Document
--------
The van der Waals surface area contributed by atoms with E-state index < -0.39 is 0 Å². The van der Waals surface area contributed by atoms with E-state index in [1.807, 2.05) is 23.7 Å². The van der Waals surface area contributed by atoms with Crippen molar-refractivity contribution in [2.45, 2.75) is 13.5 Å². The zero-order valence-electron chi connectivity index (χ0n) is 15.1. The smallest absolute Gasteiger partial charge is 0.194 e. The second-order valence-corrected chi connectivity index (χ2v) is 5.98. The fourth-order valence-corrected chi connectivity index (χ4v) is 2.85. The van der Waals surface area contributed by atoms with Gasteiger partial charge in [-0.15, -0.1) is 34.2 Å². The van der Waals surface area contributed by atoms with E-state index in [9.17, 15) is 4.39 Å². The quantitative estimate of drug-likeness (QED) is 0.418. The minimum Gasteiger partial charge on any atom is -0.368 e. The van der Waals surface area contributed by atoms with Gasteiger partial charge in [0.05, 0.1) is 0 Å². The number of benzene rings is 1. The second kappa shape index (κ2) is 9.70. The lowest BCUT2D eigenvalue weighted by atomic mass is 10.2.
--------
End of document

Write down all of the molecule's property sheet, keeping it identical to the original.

The van der Waals surface area contributed by atoms with E-state index < -0.39 is 0 Å². The van der Waals surface area contributed by atoms with E-state index in [1.807, 2.05) is 23.7 Å². The van der Waals surface area contributed by atoms with Crippen molar-refractivity contribution in [2.45, 2.75) is 13.5 Å². The zero-order valence-electron chi connectivity index (χ0n) is 15.1. The smallest absolute Gasteiger partial charge is 0.194 e. The second-order valence-corrected chi connectivity index (χ2v) is 5.98. The fourth-order valence-corrected chi connectivity index (χ4v) is 2.85. The van der Waals surface area contributed by atoms with Gasteiger partial charge in [-0.15, -0.1) is 34.2 Å². The van der Waals surface area contributed by atoms with E-state index in [9.17, 15) is 4.39 Å². The quantitative estimate of drug-likeness (QED) is 0.418. The minimum Gasteiger partial charge on any atom is -0.368 e. The van der Waals surface area contributed by atoms with Gasteiger partial charge in [0.05, 0.1) is 0 Å². The number of benzene rings is 1. The second kappa shape index (κ2) is 9.70. The lowest BCUT2D eigenvalue weighted by atomic mass is 10.2.